There are dozens of great websites for job seekers looking to teach English abroad. Asia is probably your best bet. The demand for English is incredible and you'll have dozens of countries to choose from.
First think about what country you'd like to teach in. China is a good place to get a high salary and a fish out of water experience. Just prepare for a different kind of lifestyle than what you're used to back home.
Japan is more competitive, usually you'll need some experience and a TEFL certificate.
I chose Taiwan to settle because it offers a nice balance between comfort, cost of living, culture shock, and weather. Plus, I wanted to learn Mandarin.
But when I started out as a teacher in 2006, I went to China. I didn't know what I was doing and I was pretty scared about the idea of being an English teacher. I got a job offer in Qingdao in the north, at a private school straight out of college. When I started work I didn't get much training. But I realized that kids have short attention spans so I better make the class entertaining.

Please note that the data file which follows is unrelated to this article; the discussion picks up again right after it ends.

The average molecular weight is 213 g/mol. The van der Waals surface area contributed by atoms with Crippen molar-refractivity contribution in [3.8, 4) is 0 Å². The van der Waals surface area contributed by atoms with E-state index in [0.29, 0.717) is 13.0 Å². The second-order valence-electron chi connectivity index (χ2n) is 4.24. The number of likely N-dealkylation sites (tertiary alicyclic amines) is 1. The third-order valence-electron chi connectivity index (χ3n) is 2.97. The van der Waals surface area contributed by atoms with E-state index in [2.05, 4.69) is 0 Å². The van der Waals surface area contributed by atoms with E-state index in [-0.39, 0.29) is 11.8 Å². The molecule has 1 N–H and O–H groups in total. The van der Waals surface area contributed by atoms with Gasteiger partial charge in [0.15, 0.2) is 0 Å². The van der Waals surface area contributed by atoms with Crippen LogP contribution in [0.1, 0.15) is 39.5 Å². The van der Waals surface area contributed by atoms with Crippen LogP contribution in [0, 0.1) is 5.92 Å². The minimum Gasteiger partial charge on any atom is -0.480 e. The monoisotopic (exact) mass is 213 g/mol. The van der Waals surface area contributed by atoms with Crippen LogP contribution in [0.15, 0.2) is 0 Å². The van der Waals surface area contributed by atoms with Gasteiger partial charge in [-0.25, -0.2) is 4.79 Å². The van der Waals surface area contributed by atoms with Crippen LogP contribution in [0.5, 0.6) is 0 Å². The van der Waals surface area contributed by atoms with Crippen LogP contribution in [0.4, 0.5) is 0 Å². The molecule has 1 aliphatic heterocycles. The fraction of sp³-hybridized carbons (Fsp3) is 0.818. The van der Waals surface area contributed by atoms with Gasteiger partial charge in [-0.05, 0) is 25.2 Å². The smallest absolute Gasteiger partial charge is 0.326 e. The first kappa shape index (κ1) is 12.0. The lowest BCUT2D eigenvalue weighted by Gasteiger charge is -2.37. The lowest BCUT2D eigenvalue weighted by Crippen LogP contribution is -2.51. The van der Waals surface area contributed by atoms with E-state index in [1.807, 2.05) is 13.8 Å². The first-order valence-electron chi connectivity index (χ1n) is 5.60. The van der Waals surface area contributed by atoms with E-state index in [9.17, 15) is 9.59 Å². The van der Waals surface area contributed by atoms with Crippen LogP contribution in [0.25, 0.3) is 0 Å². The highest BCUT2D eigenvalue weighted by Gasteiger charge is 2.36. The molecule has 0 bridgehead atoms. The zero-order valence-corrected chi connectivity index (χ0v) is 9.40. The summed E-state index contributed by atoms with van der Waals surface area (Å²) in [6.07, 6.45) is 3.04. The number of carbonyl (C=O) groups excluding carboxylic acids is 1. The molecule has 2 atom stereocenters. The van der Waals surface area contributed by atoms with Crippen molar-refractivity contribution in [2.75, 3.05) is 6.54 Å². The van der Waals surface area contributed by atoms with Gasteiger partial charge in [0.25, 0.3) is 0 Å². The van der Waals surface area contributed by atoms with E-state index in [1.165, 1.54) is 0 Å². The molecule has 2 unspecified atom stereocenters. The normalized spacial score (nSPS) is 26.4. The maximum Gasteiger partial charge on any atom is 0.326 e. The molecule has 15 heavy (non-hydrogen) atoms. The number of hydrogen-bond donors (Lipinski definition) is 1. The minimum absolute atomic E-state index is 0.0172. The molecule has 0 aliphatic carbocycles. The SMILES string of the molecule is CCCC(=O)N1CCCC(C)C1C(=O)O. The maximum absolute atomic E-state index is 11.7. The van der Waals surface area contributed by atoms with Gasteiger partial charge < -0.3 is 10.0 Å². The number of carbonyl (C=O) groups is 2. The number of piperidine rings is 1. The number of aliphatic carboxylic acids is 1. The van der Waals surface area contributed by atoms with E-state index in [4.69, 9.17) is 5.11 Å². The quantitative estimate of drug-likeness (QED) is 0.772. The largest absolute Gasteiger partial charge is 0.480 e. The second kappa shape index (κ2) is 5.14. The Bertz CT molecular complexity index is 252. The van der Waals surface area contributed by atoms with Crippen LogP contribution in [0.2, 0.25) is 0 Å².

Being a teacher in Asia is all about keeping the kids happy, almost tricking them into learning. If they think the class is boring they will complain to their parents and that's no good for you as a teacher. If you play games, sing songs, draw pictures and make learning fun, the kids will learn faster and you'll have a fun time teaching as well.
To be qualified to teach, you'll need a college degree in most cases but don't let that deter you. If you're brave enough to land in a foreign country without a job, you're more likely to score several interviews and a teaching job -- even if you don't have a degree. Just show your bright personality and professionalism during the teaching demo.